CAPE CANAVERAL, Fla. — SpaceX’s Dragon 9 rocket blasted off Wednesday into a clear sky backlit by a setting sun, sending a satellite to monitor solar storms that can wreak havoc on Earth’s power and communication systems.

The 6:03 p.m. launch from Cape Canaveral Air Force Station came on SpaceX’s third try this week, and Florida provided a postcard-quality environment for launch.

However, out to sea, the weather was not cooperative. Because of heavy seas out in the Atlantic Ocean, SpaceX canceled its plan to try to land the used first stage of the rocket on an unmanned drone barge.

The rocket is carrying the Deep Space Climate Observatory, or DSCOVR, into space. That satellite eventually will travel almost a million miles from Earth and set up to follow the planet around the sun. It will monitor solar storm activity.

The refrigerator-sized satellite will help monitor space weather, particularly such events as geomagnetic storms caused by changes in solar wind. It will give scientists more detailed and reliable reports on solar storms that could affect Earth.

Initially, the Falcon 9 will park the satellite at a height of about 125 miles above Earth. NASA intends to slowly power it out much farther, eventually reaching a spot almost a million miles out, or roughly four times the distance to the moon.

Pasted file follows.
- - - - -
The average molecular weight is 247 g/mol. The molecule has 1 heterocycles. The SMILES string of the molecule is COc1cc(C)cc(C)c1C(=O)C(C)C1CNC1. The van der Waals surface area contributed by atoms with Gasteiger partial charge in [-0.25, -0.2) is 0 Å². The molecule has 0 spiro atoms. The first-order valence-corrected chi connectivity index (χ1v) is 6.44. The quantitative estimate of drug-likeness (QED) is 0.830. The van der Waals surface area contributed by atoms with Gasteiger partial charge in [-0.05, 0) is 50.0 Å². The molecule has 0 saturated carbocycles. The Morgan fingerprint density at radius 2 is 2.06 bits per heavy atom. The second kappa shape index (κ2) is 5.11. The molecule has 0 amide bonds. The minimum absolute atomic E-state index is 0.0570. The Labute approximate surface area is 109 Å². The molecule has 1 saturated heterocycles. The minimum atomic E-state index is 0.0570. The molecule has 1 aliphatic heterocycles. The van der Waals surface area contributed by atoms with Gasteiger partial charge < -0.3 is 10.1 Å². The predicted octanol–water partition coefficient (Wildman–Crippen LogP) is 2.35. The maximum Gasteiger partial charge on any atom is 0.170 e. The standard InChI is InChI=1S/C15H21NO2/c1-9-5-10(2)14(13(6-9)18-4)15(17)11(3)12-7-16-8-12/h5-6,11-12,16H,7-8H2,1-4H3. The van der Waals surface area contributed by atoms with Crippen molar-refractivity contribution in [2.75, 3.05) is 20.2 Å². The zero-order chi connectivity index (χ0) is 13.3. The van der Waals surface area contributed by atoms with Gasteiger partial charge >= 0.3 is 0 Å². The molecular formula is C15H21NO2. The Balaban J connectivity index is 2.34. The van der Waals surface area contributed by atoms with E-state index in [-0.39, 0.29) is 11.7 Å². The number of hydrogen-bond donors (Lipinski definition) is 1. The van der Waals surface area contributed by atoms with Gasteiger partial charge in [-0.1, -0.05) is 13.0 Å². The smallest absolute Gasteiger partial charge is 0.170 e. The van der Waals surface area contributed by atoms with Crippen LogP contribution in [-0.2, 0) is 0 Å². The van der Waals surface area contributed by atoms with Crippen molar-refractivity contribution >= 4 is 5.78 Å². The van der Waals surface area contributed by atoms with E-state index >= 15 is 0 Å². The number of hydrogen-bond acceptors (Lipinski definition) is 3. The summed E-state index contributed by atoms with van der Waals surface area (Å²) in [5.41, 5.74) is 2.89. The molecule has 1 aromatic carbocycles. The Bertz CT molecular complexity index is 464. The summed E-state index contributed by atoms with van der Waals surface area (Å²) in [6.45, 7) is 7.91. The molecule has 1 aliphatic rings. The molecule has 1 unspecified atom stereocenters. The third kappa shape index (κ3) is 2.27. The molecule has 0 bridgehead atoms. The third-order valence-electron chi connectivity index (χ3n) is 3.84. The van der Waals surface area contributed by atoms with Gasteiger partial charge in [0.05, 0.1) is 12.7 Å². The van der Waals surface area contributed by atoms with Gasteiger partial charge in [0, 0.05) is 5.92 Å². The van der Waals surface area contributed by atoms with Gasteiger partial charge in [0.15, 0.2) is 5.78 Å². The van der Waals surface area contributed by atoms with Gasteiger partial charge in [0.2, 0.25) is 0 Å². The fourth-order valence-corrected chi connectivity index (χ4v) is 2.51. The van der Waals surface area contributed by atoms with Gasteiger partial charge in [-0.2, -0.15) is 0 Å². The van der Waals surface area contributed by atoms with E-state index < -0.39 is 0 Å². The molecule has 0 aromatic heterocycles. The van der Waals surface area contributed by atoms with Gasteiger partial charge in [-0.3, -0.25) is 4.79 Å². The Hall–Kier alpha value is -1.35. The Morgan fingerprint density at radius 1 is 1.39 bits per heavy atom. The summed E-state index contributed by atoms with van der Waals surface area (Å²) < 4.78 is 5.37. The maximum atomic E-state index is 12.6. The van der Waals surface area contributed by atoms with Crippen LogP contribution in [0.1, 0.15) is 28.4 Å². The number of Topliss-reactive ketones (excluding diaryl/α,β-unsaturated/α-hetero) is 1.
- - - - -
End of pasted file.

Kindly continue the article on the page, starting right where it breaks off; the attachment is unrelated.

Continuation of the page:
At that point in space, the gravitational forces of the sun and Earth are in equilibrium, allowing the satellite to follow the Earth around the sun while keeping a constant watch on both the sun and the Earth’s sunny side.

The satellite was first built for a previous, scrapped mission and repurposed when NOAA concluded it was perfect for its needs. Initially built in 1998, it was intended to observe Earth only, in a program proposed by then-Vice President Al Gore to monitor global warming.

That program was scrapped by the administration of President George W. Bush before the satellite was deployed. NASA put it in storage for many years before NOAA asked that it be brought out, reconfigured and made available for this mission. The total cost, including this launch, is about $340 million.

It will be replacing a NOAA satellite in roughly the same spot in space called the Advanced Composition Explorer, which was prone to signal disruptions from the very solar storms it was deployed to cover.